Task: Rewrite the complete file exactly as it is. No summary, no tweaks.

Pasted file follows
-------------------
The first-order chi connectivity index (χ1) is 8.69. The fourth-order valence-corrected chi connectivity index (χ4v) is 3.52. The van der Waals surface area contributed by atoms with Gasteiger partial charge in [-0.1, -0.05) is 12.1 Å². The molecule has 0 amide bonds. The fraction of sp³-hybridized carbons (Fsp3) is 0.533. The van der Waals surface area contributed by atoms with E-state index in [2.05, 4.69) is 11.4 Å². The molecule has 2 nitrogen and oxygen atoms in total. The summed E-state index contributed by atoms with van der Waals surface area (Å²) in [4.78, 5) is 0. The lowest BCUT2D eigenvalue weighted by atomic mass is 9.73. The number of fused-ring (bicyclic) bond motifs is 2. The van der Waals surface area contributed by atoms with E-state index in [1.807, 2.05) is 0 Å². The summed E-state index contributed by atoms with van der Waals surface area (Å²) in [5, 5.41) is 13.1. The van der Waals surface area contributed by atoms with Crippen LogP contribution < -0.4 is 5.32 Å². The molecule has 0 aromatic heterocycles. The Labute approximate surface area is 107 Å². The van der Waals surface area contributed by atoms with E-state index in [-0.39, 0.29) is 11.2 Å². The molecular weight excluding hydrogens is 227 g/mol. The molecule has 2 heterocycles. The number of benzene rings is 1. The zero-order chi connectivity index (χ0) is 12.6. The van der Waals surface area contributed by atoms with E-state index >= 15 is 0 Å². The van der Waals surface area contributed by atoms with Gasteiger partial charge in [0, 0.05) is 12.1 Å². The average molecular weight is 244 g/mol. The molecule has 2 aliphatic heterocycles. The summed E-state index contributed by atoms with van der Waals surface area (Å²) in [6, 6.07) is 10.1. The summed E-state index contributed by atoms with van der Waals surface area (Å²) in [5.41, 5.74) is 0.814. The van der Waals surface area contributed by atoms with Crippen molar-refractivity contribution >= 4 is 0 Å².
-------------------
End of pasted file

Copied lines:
The first-order chi connectivity index (χ1) is 8.69. The fourth-order valence-corrected chi connectivity index (χ4v) is 3.52. The van der Waals surface area contributed by atoms with Gasteiger partial charge in [-0.1, -0.05) is 12.1 Å². The molecule has 0 amide bonds. The fraction of sp³-hybridized carbons (Fsp3) is 0.533. The van der Waals surface area contributed by atoms with E-state index in [2.05, 4.69) is 11.4 Å². The molecule has 2 nitrogen and oxygen atoms in total. The summed E-state index contributed by atoms with van der Waals surface area (Å²) in [4.78, 5) is 0. The lowest BCUT2D eigenvalue weighted by atomic mass is 9.73. The number of fused-ring (bicyclic) bond motifs is 2. The van der Waals surface area contributed by atoms with E-state index in [1.807, 2.05) is 0 Å². The summed E-state index contributed by atoms with van der Waals surface area (Å²) in [5, 5.41) is 13.1. The van der Waals surface area contributed by atoms with Crippen LogP contribution < -0.4 is 5.32 Å². The molecule has 0 aromatic heterocycles. The Labute approximate surface area is 107 Å². The van der Waals surface area contributed by atoms with E-state index in [-0.39, 0.29) is 11.2 Å². The molecular weight excluding hydrogens is 227 g/mol. The molecule has 2 heterocycles. The number of benzene rings is 1. The zero-order chi connectivity index (χ0) is 12.6. The van der Waals surface area contributed by atoms with E-state index >= 15 is 0 Å². The van der Waals surface area contributed by atoms with Gasteiger partial charge in [0, 0.05) is 12.1 Å². The average molecular weight is 244 g/mol. The molecule has 2 aliphatic heterocycles. The summed E-state index contributed by atoms with van der Waals surface area (Å²) in [6, 6.07) is 10.1. The summed E-state index contributed by atoms with van der Waals surface area (Å²) in [5.41, 5.74) is 0.814. The van der Waals surface area contributed by atoms with Crippen molar-refractivity contribution >= 4 is 0 Å².